Home » Campus » University President Michael Drake clarifies purpose of Counseling and Consultation Services

University President Michael Drake clarifies purpose of Counseling and Consultation Services

“Let’s Talk” is an alternative to traditional counseling offered by CCS where students can talk one-on-one with a CCS member for a quick 15 to 20-minute consultation without an appointment. Photo Illustration By: Ris Twigg | Assistant Photo Editor

University President Michael Drake, in an interview Tuesday with The Lantern, offered clarification on how he views Ohio State’s mental health services, calling it a “pathway to assistance and support,” while affirming the school’s commitment to its students’ well-being.

“What we want to do is to manage the mental health support of our students the best that we can,” Drake said. “CCS is not comprehensive mental health services. That’s done in the health care segment. It’s a pathway to assistance and support that we want to be.”

The CCS website’s “About Us and Our Services” section states “[CCS] provides comprehensive individual and group mental health services, psychoeducational prevention and outreach programming to currently enrolled undergraduate, graduate and professional students.”

However, Drake said these services are not necessarily designed to provide intensive, long-term mental health care that some students seek. Instead, CCS serves as a source of support during tough semesters. He said the service is a resource to connect students with long-term counseling options outside of the university.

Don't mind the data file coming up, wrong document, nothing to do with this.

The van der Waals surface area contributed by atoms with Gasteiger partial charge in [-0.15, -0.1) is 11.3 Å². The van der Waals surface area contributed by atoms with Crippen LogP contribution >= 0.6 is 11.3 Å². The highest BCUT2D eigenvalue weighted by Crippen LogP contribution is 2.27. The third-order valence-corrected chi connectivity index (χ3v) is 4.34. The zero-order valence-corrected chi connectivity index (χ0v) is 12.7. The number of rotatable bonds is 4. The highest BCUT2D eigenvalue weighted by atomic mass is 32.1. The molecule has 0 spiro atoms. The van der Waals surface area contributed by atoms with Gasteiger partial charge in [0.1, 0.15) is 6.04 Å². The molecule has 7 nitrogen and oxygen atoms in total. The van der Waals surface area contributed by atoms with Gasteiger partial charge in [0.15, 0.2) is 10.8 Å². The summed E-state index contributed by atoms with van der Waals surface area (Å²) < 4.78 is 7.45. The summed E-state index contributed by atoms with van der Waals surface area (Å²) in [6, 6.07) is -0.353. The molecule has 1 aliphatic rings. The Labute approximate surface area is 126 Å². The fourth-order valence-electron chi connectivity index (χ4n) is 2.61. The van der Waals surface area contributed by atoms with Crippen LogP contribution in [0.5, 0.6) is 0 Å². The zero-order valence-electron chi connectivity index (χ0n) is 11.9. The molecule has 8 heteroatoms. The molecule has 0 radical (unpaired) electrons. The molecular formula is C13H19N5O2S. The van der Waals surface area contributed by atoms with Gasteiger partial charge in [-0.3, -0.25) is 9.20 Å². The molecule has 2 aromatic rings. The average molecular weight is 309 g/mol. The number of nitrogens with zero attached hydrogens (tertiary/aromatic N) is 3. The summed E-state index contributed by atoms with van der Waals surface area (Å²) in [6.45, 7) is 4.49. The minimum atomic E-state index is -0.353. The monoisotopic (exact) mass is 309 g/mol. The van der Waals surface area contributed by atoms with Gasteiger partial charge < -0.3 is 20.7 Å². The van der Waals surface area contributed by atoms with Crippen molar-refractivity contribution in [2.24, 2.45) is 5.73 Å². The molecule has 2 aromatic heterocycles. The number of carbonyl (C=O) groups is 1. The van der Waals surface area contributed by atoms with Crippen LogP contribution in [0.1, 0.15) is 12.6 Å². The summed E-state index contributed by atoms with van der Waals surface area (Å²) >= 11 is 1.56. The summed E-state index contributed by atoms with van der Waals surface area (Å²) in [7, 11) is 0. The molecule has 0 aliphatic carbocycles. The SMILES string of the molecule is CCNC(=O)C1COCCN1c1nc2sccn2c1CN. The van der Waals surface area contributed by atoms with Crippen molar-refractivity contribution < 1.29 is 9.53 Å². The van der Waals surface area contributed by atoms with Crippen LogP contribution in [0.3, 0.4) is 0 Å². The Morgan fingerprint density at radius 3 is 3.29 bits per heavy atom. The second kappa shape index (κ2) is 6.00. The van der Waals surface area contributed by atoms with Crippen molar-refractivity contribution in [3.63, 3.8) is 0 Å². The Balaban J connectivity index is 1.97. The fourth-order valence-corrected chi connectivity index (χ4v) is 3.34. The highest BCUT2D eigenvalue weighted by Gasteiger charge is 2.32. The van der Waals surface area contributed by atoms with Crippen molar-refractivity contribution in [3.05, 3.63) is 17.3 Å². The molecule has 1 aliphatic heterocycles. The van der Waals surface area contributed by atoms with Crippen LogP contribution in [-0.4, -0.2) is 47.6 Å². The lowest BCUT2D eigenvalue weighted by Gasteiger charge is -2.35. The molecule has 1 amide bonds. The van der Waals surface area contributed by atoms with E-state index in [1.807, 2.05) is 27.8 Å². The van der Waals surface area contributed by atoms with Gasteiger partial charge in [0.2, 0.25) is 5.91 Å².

In moments of crisis, in particular, Drake said Ohio State strives to offer immediate support.

“We would hope there’s a place that one can call and get help when that’s necessary [in crisis intervention],” Drake said.

Drake’s remarks about the role of CCS provide the university community with clarity. While CCS has undoubtedly been helpful to large numbers of people, there seemed to be confusion among the student body about what purpose, exactly, it is supposed to serve.

“It’s not a substitute for long-term mental health care,” Drake said. “We’re not ramped up to do that. We have our health system to do that. So our job is to try to do what we can to make the services available.”

Concerns over the quality of campus mental health services, both at Ohio State and nationally, have been at the forefront of many students’ minds in recent years as the percentage of young people across the country seeking help for mental illness rapidly increases.

At Ohio State, appointments at CCS more than doubled across a 10-year period. In the 2016-17 academic year alone, there were more than 35,000 appointments scheduled, compared to a little more than 15,000 in 2006-07.

To address the increasing demand, the university added 15 additional staff members in the past two years — 13 clinicians and two support positions — and brought CCS locations to Lincoln Tower and the North Residential District.